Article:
The Internet sprang from DoD's DARPA.

"[P]layers ... often use cheap, ubiquitous communications means to transmit their messages
with immediacy and with world-wide coverage and impact. These actors, often uninhibited by the need to be truthful, are also devoid of a bureaucracy that demands clearance and approval of public statements."

The promise of the Internet as a modern day printing press, an information sharing and exchange and enabling device, to serve all mankind rather than the monopolistic interests of a powerful few, who would use the technology principally to subjugate, enslave and destroy the multitudes, is my preference.

Creating bugbears and bugaboos by design, is not my idea of the government's best role in growing the Internet.

I'll take that as a yes.

It's just not that simple. There would not even be an Internet but for government.

They can take away our Usenet, but they'll never kill the spirit of inane web bickering.

It's just not that simple. There would not even be an Internet but for government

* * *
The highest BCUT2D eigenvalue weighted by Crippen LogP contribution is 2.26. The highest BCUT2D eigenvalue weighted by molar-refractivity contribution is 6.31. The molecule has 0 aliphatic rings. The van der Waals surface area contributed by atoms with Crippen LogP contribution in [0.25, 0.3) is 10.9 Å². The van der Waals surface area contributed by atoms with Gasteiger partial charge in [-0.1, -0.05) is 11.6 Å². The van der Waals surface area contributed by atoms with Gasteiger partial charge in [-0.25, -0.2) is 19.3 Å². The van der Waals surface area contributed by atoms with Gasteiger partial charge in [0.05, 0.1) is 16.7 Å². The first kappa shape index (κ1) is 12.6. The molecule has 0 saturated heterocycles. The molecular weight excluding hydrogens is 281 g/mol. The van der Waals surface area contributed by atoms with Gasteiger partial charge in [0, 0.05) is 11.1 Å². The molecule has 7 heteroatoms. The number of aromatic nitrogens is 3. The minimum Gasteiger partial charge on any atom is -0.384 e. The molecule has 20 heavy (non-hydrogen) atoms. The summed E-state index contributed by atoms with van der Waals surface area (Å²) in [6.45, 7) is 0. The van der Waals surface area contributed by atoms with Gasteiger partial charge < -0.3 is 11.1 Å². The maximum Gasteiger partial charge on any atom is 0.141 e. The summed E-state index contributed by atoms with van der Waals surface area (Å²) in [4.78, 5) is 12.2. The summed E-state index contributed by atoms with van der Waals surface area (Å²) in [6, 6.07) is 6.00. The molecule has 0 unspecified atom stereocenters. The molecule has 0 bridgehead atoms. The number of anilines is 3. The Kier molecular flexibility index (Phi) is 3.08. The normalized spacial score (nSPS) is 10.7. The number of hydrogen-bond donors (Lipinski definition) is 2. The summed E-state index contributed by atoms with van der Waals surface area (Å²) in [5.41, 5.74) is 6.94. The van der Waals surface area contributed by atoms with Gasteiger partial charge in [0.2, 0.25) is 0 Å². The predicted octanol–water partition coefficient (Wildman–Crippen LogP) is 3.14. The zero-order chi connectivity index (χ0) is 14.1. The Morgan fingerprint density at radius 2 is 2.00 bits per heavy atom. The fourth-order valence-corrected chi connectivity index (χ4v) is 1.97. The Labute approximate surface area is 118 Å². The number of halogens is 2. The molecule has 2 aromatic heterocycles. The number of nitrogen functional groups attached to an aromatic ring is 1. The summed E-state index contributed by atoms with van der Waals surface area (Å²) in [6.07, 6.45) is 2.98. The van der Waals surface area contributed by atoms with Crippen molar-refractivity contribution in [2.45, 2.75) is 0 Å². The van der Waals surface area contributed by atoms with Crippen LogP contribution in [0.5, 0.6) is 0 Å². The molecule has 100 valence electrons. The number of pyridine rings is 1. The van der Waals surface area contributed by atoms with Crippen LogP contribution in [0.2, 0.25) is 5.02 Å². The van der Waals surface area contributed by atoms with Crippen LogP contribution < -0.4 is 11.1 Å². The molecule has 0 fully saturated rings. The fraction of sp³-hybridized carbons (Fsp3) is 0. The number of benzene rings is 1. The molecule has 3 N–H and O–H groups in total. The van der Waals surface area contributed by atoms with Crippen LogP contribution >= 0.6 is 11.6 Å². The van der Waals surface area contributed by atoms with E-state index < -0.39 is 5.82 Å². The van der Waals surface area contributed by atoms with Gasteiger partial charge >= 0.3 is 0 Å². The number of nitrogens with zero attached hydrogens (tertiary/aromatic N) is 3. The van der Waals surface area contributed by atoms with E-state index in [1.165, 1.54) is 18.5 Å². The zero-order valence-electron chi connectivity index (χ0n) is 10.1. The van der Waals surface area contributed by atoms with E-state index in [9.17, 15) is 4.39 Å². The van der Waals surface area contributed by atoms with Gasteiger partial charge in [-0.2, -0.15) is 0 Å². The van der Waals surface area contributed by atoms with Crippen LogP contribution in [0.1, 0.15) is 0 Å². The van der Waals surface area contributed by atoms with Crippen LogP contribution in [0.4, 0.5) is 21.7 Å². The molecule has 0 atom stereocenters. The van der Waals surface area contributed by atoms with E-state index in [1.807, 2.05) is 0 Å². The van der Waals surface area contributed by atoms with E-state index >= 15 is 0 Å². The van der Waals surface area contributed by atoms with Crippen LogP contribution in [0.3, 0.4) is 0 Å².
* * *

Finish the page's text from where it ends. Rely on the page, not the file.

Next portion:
Like everything in life, a mixed bag.

The Mets really need help in the bullpen if they are going to make the playoffs.

"The Mets really need help in the bullpen"

Is "bullpen" what the kids are calling it these days? Your an alledged sicko.

Susan said:
"I said that the government doesn't care about controlling the spread and production of child pornography. They only care about controlling the citizens and by using child pornography as an excuse..."

For an example, the FBI ignores a request to investigate why footage prosecuted as child porn is still being distributed: http://trewthe.wordpress.com/

The reality is the government is known to charge and prosecute copyrighted commercial adult porn as child porn.

They want to decide what is illegal content, and they want to control the infrastructure of the Internet. Cuomo's found a way, but he's starting to look like Spitzer.